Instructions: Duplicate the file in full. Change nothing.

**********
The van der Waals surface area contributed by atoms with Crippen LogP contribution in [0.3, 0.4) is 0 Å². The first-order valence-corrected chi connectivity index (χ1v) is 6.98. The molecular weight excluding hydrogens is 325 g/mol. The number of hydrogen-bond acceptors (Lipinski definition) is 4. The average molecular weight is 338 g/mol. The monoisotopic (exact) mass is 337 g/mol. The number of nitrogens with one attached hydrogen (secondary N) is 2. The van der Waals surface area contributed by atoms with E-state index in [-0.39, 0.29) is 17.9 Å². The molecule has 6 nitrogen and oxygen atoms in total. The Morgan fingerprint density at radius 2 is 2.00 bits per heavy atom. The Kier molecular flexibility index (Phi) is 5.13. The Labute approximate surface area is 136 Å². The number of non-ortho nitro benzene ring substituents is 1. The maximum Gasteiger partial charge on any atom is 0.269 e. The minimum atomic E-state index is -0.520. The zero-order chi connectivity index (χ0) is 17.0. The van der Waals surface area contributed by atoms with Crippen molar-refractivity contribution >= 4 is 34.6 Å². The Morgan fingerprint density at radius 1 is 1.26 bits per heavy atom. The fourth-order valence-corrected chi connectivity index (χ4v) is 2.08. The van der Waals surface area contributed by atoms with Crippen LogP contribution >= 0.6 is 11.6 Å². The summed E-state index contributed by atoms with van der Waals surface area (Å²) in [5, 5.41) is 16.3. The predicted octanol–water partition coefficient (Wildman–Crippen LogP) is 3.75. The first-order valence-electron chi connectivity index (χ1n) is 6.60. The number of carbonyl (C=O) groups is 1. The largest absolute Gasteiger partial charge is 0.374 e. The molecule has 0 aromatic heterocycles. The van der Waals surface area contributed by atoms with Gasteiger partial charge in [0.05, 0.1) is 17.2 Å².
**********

The van der Waals surface area contributed by atoms with Crippen LogP contribution in [0.3, 0.4) is 0 Å². The first-order valence-corrected chi connectivity index (χ1v) is 6.98. The molecular weight excluding hydrogens is 325 g/mol. The number of hydrogen-bond acceptors (Lipinski definition) is 4. The average molecular weight is 338 g/mol. The monoisotopic (exact) mass is 337 g/mol. The number of nitrogens with one attached hydrogen (secondary N) is 2. The van der Waals surface area contributed by atoms with E-state index in [-0.39, 0.29) is 17.9 Å². The molecule has 6 nitrogen and oxygen atoms in total. The Morgan fingerprint density at radius 2 is 2.00 bits per heavy atom. The Kier molecular flexibility index (Phi) is 5.13. The Labute approximate surface area is 136 Å². The number of non-ortho nitro benzene ring substituents is 1. The maximum Gasteiger partial charge on any atom is 0.269 e. The minimum atomic E-state index is -0.520. The zero-order chi connectivity index (χ0) is 17.0. The van der Waals surface area contributed by atoms with Crippen molar-refractivity contribution >= 4 is 34.6 Å². The Morgan fingerprint density at radius 1 is 1.26 bits per heavy atom. The fourth-order valence-corrected chi connectivity index (χ4v) is 2.08. The van der Waals surface area contributed by atoms with Crippen LogP contribution >= 0.6 is 11.6 Å². The summed E-state index contributed by atoms with van der Waals surface area (Å²) in [5, 5.41) is 16.3. The predicted octanol–water partition coefficient (Wildman–Crippen LogP) is 3.75. The first-order valence-electron chi connectivity index (χ1n) is 6.60. The number of carbonyl (C=O) groups is 1. The largest absolute Gasteiger partial charge is 0.374 e. The molecule has 0 aromatic heterocycles. The van der Waals surface area contributed by atoms with Gasteiger partial charge in [0.05, 0.1) is 17.2 Å².